Interviewer:

You said she’s a warrior?

Ali:

Yeah, she is.

Interviewer:

Tell me what that means.

Ali:

Well, that means that she never quits no matter what it is. She never quits. When she has her mind on something, she goes after it and she doesn’t take no for an answer.

Narrator:

Ali and Victoria are twin souls with the same spirit, bonded beyond mother-daughter closeness.

Victoria Jackson:

So how’s school?

Ali:

Yeah, school is great [inaudible 00:04:33].

Narrator:

But just underneath the surface, is the unspoken reality that at any given moment Ali’s disease can throw her into a seizure and take her life.

Interviewer:

What’s kept you from ever saying, or have you ever said, “Why me?”

Ali:

No. I’ve never really asked that question because I don’t know if there is a reason. You could think maybe it was my destiny to be chosen for this because now we can do something about that. My parents, fortunately, have been able to create this network, this amazing network of doctors, and patients, and researchers to really evolve and kind of discover the secrets behind this disease and how it can be cured.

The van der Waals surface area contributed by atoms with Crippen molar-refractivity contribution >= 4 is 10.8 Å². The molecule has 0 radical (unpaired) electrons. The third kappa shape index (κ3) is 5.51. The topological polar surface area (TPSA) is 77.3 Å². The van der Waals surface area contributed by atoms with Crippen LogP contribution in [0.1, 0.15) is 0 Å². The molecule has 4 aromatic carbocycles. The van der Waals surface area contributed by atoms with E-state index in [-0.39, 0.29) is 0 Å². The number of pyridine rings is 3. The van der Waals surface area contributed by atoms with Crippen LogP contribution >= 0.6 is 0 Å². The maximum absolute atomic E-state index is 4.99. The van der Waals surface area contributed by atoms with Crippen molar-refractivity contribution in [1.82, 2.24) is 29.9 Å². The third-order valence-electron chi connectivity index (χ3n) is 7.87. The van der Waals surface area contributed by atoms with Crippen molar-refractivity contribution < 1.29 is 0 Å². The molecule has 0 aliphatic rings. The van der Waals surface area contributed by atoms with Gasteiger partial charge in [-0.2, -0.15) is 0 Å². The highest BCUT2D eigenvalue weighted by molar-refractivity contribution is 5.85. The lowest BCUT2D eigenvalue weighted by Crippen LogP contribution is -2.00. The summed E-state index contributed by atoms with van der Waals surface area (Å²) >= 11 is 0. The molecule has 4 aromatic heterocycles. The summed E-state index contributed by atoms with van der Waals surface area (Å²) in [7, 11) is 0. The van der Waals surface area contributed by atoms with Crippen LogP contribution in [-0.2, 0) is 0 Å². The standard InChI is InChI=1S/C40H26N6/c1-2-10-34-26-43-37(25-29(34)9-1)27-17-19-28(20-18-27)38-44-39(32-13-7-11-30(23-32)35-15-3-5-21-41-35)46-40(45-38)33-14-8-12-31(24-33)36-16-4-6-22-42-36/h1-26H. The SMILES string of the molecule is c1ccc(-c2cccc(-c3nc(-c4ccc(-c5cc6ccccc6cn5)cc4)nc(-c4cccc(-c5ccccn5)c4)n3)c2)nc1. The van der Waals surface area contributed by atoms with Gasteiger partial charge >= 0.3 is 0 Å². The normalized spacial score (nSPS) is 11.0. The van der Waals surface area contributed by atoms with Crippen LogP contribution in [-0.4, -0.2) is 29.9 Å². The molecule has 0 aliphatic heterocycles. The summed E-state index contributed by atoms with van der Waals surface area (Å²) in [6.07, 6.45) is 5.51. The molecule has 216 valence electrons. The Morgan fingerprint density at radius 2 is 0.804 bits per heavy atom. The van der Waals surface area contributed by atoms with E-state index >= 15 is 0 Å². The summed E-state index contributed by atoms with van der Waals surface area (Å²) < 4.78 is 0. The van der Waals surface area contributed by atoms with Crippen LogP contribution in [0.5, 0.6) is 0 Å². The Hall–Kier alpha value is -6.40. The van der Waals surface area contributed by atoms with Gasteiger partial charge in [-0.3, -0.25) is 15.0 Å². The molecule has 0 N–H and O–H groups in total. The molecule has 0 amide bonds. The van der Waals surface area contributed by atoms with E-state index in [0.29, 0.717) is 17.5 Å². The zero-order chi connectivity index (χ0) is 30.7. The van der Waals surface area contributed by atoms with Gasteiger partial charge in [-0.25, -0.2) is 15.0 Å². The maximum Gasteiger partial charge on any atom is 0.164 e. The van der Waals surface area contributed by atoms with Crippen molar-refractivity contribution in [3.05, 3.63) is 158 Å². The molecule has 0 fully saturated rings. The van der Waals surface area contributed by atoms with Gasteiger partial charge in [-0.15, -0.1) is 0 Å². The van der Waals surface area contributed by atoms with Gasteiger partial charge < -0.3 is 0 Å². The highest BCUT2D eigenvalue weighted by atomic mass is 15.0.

Victoria Jackson:

Is this the radio show where you had to go after the meeting?

Narrator:

How far would a mother go to save her child? Any mom would answer, “To the ends of the earth.” For Victoria, no stone is left unturned.

Team Member:

Educate and be educated by the industries who have these drugs as proprietors.

Narrator:

The promise of a cure always comes back to the team Victoria has assembled, the approach she is pioneering, and the innovation that comes as a result of one woman’s love for her child.

Team Member:

Because that’s the way we would progress.

Victoria Jackson:

I’m doing this from my heart for Ali. Cosmetics, I’ve accomplished everything I’d hoped to. My resume has everything written on it that I want except finding a cure for NMO. If I can put that as the last line on my resume, I’ve done everything. I don’t need any other diplomas on the wall. I don’t need any other acknowledgements, accolades, or awards. I just want this cure. That’s all that matters.